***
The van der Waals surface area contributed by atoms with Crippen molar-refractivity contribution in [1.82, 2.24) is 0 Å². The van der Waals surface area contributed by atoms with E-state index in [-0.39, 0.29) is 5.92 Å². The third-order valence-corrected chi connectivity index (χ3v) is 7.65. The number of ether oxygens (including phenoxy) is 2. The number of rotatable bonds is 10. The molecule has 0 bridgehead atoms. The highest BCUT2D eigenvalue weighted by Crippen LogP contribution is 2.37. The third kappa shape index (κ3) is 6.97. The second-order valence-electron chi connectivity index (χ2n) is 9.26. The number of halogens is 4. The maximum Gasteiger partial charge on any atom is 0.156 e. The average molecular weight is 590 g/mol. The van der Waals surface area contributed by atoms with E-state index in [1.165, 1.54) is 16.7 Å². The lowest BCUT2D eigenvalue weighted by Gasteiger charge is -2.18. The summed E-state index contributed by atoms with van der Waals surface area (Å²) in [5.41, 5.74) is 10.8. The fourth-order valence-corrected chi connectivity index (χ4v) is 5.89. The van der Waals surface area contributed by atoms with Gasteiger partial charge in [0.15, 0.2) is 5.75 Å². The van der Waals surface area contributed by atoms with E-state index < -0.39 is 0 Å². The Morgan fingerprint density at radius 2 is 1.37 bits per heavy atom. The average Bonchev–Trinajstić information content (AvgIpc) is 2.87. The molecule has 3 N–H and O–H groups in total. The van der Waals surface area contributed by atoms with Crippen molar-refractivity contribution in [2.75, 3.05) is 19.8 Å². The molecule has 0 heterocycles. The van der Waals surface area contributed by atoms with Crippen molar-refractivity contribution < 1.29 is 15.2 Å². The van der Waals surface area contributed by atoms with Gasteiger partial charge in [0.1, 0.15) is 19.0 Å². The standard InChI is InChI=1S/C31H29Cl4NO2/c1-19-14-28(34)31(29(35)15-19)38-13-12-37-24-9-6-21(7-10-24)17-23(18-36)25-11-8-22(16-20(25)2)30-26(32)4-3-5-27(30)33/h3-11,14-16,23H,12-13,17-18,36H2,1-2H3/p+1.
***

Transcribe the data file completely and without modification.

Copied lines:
The van der Waals surface area contributed by atoms with Crippen molar-refractivity contribution in [1.82, 2.24) is 0 Å². The van der Waals surface area contributed by atoms with E-state index in [-0.39, 0.29) is 5.92 Å². The third-order valence-corrected chi connectivity index (χ3v) is 7.65. The number of ether oxygens (including phenoxy) is 2. The number of rotatable bonds is 10. The molecule has 0 bridgehead atoms. The highest BCUT2D eigenvalue weighted by Crippen LogP contribution is 2.37. The third kappa shape index (κ3) is 6.97. The second-order valence-electron chi connectivity index (χ2n) is 9.26. The number of halogens is 4. The maximum Gasteiger partial charge on any atom is 0.156 e. The average molecular weight is 590 g/mol. The van der Waals surface area contributed by atoms with E-state index in [1.165, 1.54) is 16.7 Å². The lowest BCUT2D eigenvalue weighted by Gasteiger charge is -2.18. The summed E-state index contributed by atoms with van der Waals surface area (Å²) in [5.41, 5.74) is 10.8. The fourth-order valence-corrected chi connectivity index (χ4v) is 5.89. The van der Waals surface area contributed by atoms with Gasteiger partial charge in [0.15, 0.2) is 5.75 Å². The van der Waals surface area contributed by atoms with E-state index < -0.39 is 0 Å². The Morgan fingerprint density at radius 2 is 1.37 bits per heavy atom. The average Bonchev–Trinajstić information content (AvgIpc) is 2.87. The molecule has 3 N–H and O–H groups in total. The van der Waals surface area contributed by atoms with Crippen molar-refractivity contribution in [2.75, 3.05) is 19.8 Å². The molecule has 0 heterocycles. The van der Waals surface area contributed by atoms with Crippen molar-refractivity contribution < 1.29 is 15.2 Å². The van der Waals surface area contributed by atoms with Gasteiger partial charge in [0.1, 0.15) is 19.0 Å². The standard InChI is InChI=1S/C31H29Cl4NO2/c1-19-14-28(34)31(29(35)15-19)38-13-12-37-24-9-6-21(7-10-24)17-23(18-36)25-11-8-22(16-20(25)2)30-26(32)4-3-5-27(30)33/h3-11,14-16,23H,12-13,17-18,36H2,1-2H3/p+1.